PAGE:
In many developed countries, post-operative cases make up the majority of endophthalmitis [4]. Acute-onset post-operative endophthalmitis is defined as occurring within six weeks of ocular surgery, while chronic or delayed-onset occurs past this period. Most patients with the acute-onset type present within seven days. Cataract surgeries, one of the most common eye operations performed worldwide, are responsible for the majority of acute cases with reported incidences ranging from 0.03% to 0.2% [1]. Chronic post-operative endophthalmitis occurring after cataract surgery is less common, with one study reporting an incidence of 0.02% [5]. Another review showed that it only accounted for 7.2% of culture-proven post-operative endophthalmitis cases [6]. Chronic post-operative endophthalmitis progresses slowly and may present with only mild inflammation [1].

Bleb-associated and suture-related endophthalmitis can also be classified as post-operative endophthalmitis. Bleb-associated endophthalmitis is usually seen in the late (more than 4 weeks) post-surgical period following a trabeculectomy, but may also present acutely. The time from surgery to presentation can range from 1.5 to 7 years. Incidences from 0.17% to 13.2% have been reported [1]. The risk of endophthalmitis is estimated to be 1.3% per patient-year [3]. Blebitis should also be ruled out in these cases [1].

Relatively few cases of corneal suture-related endophthalmitis have been reported in the literature. One retrospective consecutive case series showed only six endophthalmitis cases associated with culture-proven corneal suture infections within a 15-year period [7].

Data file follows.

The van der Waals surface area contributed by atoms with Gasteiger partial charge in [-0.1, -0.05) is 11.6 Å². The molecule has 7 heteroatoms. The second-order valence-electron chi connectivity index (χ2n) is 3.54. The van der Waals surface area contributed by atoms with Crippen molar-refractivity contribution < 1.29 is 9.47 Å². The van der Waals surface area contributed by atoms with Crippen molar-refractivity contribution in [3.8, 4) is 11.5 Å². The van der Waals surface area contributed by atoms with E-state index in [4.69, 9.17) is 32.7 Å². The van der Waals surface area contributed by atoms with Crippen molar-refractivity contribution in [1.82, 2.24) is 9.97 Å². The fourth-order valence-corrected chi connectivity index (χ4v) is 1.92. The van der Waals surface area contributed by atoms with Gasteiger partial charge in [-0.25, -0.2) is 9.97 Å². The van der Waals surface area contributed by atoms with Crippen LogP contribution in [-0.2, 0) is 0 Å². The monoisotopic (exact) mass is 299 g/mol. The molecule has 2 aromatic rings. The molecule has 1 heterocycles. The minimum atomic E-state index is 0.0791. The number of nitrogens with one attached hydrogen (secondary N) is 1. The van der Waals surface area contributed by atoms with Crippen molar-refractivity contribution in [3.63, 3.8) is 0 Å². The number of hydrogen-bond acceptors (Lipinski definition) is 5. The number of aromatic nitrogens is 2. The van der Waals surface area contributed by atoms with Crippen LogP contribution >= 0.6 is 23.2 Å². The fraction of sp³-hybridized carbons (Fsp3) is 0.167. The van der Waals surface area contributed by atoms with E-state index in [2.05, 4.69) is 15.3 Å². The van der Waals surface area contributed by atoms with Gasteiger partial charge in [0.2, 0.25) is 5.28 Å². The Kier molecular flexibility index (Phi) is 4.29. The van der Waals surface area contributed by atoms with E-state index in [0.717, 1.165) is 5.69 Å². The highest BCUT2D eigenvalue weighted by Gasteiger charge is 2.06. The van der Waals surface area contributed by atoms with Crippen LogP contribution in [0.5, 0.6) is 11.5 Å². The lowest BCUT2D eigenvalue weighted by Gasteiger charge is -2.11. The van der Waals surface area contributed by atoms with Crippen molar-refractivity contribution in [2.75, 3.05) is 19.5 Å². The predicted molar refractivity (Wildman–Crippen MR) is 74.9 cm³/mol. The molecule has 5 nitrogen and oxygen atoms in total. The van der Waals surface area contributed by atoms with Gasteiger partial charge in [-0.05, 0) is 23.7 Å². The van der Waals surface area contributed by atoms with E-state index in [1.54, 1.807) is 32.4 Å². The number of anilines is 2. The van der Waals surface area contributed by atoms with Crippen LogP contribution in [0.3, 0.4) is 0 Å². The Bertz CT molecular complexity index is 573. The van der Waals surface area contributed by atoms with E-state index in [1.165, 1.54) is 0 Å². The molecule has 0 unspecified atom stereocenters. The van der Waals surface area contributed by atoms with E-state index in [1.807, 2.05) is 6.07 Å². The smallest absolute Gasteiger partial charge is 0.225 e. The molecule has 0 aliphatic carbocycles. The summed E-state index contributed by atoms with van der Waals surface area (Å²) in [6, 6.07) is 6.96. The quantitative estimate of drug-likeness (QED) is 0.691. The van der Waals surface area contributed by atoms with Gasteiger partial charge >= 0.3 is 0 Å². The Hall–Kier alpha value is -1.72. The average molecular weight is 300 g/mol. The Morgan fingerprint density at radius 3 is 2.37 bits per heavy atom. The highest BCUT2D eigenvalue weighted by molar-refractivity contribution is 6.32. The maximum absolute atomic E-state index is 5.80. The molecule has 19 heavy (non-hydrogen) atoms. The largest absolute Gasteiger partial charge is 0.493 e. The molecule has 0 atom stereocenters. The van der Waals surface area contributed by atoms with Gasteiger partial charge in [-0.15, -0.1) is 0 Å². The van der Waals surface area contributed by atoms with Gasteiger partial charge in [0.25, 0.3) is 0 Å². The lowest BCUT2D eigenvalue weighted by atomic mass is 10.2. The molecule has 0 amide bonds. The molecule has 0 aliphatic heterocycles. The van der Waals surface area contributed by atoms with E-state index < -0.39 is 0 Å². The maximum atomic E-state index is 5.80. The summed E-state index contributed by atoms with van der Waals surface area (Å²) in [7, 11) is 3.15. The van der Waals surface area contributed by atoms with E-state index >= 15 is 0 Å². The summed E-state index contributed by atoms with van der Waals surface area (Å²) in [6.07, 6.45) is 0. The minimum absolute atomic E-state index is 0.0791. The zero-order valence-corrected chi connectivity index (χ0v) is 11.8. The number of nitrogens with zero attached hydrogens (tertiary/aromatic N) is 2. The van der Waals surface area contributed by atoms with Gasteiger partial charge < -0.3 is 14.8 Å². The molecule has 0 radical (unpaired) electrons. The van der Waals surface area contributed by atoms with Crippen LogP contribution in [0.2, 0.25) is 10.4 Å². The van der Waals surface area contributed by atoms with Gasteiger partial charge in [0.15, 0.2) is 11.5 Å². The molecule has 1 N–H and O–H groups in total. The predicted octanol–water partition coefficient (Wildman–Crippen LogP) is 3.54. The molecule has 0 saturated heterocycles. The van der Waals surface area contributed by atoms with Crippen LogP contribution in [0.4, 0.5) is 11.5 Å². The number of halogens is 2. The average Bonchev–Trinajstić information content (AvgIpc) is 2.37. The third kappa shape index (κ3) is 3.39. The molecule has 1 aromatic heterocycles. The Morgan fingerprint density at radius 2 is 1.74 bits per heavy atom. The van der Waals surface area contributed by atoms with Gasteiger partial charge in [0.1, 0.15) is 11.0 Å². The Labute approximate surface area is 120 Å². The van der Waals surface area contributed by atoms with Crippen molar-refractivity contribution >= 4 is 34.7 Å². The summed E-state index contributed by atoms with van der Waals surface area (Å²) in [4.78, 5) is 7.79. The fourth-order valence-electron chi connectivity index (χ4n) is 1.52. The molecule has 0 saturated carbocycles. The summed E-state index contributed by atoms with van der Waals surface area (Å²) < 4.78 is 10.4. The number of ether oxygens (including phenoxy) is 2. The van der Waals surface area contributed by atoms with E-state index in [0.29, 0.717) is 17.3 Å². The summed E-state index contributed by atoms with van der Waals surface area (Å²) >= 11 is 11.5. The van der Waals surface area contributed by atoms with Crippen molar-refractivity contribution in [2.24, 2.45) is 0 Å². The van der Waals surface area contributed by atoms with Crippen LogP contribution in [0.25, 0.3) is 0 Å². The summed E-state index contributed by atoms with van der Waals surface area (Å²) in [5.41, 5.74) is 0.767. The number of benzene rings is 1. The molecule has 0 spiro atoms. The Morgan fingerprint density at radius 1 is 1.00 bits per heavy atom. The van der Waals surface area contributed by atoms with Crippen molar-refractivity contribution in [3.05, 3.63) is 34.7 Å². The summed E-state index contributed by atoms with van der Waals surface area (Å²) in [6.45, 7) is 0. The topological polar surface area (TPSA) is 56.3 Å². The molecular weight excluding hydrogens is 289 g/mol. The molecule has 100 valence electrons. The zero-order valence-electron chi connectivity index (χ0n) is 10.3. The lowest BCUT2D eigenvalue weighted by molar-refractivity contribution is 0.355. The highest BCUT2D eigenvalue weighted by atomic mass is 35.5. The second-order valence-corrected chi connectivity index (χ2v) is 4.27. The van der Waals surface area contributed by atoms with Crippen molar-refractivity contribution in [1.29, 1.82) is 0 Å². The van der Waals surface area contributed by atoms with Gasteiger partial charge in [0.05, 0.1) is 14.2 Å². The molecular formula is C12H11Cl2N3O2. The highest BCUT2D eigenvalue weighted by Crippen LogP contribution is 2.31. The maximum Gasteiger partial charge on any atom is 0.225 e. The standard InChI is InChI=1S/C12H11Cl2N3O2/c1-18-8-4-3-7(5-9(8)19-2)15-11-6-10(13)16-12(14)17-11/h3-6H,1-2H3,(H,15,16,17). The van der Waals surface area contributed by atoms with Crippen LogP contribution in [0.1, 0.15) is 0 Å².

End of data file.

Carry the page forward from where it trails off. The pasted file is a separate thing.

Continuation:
Post-traumatic endophthalmitis is a significant complication that can follow penetrating eye trauma. Incidences from 0% to 12% have been reported, increasing to as much as 60% in the presence of an intraocular foreign body (IOFB) [1, 2]. Early surgical repair and prophylactic systemic antibiotics may reduce this incidence to < 1% [3]. It is estimated that around 25% of endophthalmitis cases are due to ocular trauma [8].

Endogenous endophthalmitis is uncommon, representing an estimated 2% to 16% of all reported endophthalmitis cases [1]. The majority of patients are adults, with pediatric cases accounting for only 0.1% to 4% [2]. There may either be evident systemic sepsis, or a multiorgan subclinical or localized infection. In the latter, transient bacteremia or fungemia may explain the spread of the pathogen to the eye [2].

Infectious keratitis does not usually progress to endophthalmitis. A large retrospective study showed that only 0.5% of eyes with suspected infectious keratitis advanced to culture-proven endophthalmitis [9]. However, it is usually difficult to distinguish keratitis from endophthalmitis because they both present with pain, significant visual loss, hypopyon, and poor view of the posterior segment.